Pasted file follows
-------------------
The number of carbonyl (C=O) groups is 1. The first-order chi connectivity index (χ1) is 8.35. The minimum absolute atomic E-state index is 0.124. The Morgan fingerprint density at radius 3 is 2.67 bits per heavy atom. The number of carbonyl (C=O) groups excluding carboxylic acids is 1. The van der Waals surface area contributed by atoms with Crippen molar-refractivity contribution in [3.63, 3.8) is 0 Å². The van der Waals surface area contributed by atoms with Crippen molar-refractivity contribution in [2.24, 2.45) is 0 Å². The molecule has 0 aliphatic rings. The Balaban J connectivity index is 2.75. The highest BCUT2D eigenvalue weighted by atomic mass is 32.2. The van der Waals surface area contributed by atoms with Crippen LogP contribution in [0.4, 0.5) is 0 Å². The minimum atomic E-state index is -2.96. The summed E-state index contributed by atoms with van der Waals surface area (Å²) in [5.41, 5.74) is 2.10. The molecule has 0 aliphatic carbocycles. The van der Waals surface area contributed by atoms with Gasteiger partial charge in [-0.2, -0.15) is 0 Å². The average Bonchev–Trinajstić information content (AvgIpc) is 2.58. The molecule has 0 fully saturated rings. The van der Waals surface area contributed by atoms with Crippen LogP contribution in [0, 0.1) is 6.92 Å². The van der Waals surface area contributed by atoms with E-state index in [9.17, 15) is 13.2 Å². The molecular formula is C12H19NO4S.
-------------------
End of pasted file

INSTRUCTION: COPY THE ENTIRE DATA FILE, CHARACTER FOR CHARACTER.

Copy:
The number of carbonyl (C=O) groups is 1. The first-order chi connectivity index (χ1) is 8.35. The minimum absolute atomic E-state index is 0.124. The Morgan fingerprint density at radius 3 is 2.67 bits per heavy atom. The number of carbonyl (C=O) groups excluding carboxylic acids is 1. The van der Waals surface area contributed by atoms with Crippen molar-refractivity contribution in [3.63, 3.8) is 0 Å². The van der Waals surface area contributed by atoms with Crippen molar-refractivity contribution in [2.24, 2.45) is 0 Å². The molecule has 0 aliphatic rings. The Balaban J connectivity index is 2.75. The highest BCUT2D eigenvalue weighted by atomic mass is 32.2. The van der Waals surface area contributed by atoms with Crippen LogP contribution in [0.4, 0.5) is 0 Å². The minimum atomic E-state index is -2.96. The summed E-state index contributed by atoms with van der Waals surface area (Å²) in [5.41, 5.74) is 2.10. The molecule has 0 aliphatic carbocycles. The van der Waals surface area contributed by atoms with Gasteiger partial charge in [-0.2, -0.15) is 0 Å². The average Bonchev–Trinajstić information content (AvgIpc) is 2.58. The molecule has 0 fully saturated rings. The van der Waals surface area contributed by atoms with Crippen LogP contribution in [0, 0.1) is 6.92 Å². The van der Waals surface area contributed by atoms with E-state index in [9.17, 15) is 13.2 Å². The molecular formula is C12H19NO4S.